Daniel M. Clark

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LIT-319: Shakespeare at SNHU

In Brief

It's about what you'd expect from a 300-level course simply titled "Shakespeare." There's a lot of reading, a lot of writing, and for a lot of us, a lot of frustration. I think most of what I didn't like comes down to the pacing of the course and the scope of the project.


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Estimated reading time: 6 minutes

I came into this class as someone who doesn't like Shakespeare. I thought his work was inscrutable and overrated. Shakespeare “borrowed” plots from history and from other works of fiction and when he couldn't think of the right word, he made one up. So, no. I didn't like Shakespeare. Here we go!

About LIT-319

It's about what you'd expect from a 300-level course simply titled “Shakespeare.” There's a lot of reading, a lot of writing, and for a lot of us, a lot of frustration. I think most of what I didn't like comes down to the pacing of the course and the scope of the project.

My instructor was Magi Smith, and I have mixed feelings about her. She'll nitpick, but rarely does the nitpicking result in a loss of points on an assignment. She'll put instructions for milestones in a weekly discussion post—while the rest of us are talking about The Taming of the Shrew, Professor Smith will throw in a thing about the upcoming milestone. She takes a hard line about using quotes from the plays in EVERY assignment, including discussions.

None of that is necessarily bad, but it can be a bit much. On the other hand, Professor Smith is extraordinarily passionate about Shakespeare, is engaging, and genuinely wants students to do the best work they can. I chose Cymbeline for my final project play, and partway into my research I started to think I'd made a bad choice. There isn't much about Cymbeline out there (because not everything Shakespeare wrote is good). I emailed Professor Smith to ask if it would be okay to switch my play to Hamlet. She responded, and I'm paraphrasing: sure, if you want to be like everyone else. Everyone does Hamlet, or Macbeth, or Romeo & Juliet. Try something different.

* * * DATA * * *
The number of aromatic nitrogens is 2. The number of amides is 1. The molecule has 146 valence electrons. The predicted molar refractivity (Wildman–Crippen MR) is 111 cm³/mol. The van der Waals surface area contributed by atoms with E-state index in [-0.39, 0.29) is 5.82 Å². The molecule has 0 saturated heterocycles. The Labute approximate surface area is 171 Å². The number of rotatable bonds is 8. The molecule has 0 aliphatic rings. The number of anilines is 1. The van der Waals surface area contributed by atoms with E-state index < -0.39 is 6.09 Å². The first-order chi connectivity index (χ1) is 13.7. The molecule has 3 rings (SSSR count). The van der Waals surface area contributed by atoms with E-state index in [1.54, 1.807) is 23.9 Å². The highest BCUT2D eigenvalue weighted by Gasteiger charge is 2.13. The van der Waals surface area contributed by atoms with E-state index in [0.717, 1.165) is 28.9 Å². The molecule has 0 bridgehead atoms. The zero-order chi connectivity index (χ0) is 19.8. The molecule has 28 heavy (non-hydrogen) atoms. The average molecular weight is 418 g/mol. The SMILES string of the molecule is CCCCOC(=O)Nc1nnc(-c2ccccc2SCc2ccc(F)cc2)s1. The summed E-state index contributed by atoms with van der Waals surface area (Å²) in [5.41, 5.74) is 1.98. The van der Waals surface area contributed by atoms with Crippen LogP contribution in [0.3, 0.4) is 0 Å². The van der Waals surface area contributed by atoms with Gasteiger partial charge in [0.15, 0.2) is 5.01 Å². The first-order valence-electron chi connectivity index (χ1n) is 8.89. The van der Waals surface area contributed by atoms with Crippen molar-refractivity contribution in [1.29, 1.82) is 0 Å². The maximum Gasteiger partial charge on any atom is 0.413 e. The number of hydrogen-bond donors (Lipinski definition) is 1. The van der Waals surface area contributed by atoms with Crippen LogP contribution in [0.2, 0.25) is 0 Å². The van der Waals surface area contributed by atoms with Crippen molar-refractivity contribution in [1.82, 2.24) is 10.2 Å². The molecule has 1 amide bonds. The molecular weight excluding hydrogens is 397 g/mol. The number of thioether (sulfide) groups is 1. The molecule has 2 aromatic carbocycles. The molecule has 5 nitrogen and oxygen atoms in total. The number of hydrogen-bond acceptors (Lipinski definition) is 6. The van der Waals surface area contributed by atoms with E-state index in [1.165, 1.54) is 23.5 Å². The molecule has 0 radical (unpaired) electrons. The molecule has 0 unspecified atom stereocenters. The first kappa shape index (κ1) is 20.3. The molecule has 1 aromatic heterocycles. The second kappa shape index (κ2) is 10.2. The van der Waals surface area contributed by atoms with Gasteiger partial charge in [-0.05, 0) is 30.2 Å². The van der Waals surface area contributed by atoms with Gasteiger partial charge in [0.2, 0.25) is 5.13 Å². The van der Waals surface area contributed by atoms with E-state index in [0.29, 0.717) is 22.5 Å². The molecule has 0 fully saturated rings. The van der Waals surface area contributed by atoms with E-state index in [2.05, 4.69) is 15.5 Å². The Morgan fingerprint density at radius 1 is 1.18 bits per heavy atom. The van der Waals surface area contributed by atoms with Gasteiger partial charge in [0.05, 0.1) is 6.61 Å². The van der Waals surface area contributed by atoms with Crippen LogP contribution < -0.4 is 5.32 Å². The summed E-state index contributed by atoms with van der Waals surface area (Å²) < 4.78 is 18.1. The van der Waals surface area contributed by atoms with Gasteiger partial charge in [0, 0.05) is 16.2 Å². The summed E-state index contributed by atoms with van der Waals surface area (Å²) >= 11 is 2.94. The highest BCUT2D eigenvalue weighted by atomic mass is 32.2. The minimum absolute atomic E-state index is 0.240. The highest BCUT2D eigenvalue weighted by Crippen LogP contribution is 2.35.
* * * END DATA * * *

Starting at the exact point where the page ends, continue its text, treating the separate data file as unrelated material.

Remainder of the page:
And I did. I appreciated the push.

The Textbook

There is no textbook! Surprise! Shakespeare's plays are available online, so the course uses The Folger SHAKESPEARE as a sort-of textbook (yeah, I don't know why they capitalize Shakespeare like that. It's super annoying).

The Plays

Students read four plays and an assortment of sonnets in less than eight weeks. It's a breakneck pace and SNHU should cut that number in half and spend twice as long on the remainder. A week to cover a play isn't enough time, and four plays in five weeks are too much. Students are expected to read an entire work of Shakespeare between Monday and Thursday and understand it well enough to write a compelling discussion post about it with proper quotes and citations. Here's the breakdown:

  1. Assorted sonnets
  2. Henry V
  3. The Taming of the Shrew
  4. Twelfth Night
  5. No plays, just a draft of the final project
  6. Hamlet
  7. No plays, just the final project
  8. Reflection discussion

Is success possible? Sure. I did it. Got an A on everything. But ask me to name one character other than Henry in Henry V. Go on. Ask me.

I can't. Not just that, but I can't even tell you what the plot is, and I went through that part of the course less than two months ago.

It's like binge-watching a Netflix show. Ten hours in you can't remember what happened in the first episode because you haven't had time to process anything.

The Final Project